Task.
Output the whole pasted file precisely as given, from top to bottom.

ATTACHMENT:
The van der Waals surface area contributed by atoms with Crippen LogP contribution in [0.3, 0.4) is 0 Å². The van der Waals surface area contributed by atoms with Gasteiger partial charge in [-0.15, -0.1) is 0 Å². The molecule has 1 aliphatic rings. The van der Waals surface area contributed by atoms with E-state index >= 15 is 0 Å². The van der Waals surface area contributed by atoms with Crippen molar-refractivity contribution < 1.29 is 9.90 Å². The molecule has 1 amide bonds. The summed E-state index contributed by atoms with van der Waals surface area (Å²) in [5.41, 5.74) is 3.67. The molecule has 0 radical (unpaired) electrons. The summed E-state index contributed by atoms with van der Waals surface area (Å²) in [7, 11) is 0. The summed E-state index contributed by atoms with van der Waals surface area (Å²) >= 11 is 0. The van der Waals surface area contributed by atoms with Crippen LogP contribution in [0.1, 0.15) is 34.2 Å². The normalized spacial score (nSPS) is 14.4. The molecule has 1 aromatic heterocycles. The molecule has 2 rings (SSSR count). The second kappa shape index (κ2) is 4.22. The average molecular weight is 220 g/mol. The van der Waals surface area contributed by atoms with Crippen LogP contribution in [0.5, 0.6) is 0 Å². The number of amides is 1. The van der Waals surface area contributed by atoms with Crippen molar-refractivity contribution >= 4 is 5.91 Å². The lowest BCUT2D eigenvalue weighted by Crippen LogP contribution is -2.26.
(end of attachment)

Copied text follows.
The van der Waals surface area contributed by atoms with Crippen LogP contribution in [0.3, 0.4) is 0 Å². The van der Waals surface area contributed by atoms with Gasteiger partial charge in [-0.15, -0.1) is 0 Å². The molecule has 1 aliphatic rings. The van der Waals surface area contributed by atoms with E-state index >= 15 is 0 Å². The van der Waals surface area contributed by atoms with Crippen molar-refractivity contribution < 1.29 is 9.90 Å². The molecule has 1 amide bonds. The summed E-state index contributed by atoms with van der Waals surface area (Å²) in [5.41, 5.74) is 3.67. The molecule has 0 radical (unpaired) electrons. The summed E-state index contributed by atoms with van der Waals surface area (Å²) in [7, 11) is 0. The summed E-state index contributed by atoms with van der Waals surface area (Å²) >= 11 is 0. The van der Waals surface area contributed by atoms with Crippen LogP contribution in [0.1, 0.15) is 34.2 Å². The normalized spacial score (nSPS) is 14.4. The molecule has 1 aromatic heterocycles. The molecule has 2 rings (SSSR count). The second kappa shape index (κ2) is 4.22. The average molecular weight is 220 g/mol. The van der Waals surface area contributed by atoms with Crippen LogP contribution in [0.5, 0.6) is 0 Å². The number of amides is 1. The van der Waals surface area contributed by atoms with Crippen molar-refractivity contribution >= 4 is 5.91 Å². The lowest BCUT2D eigenvalue weighted by Crippen LogP contribution is -2.26.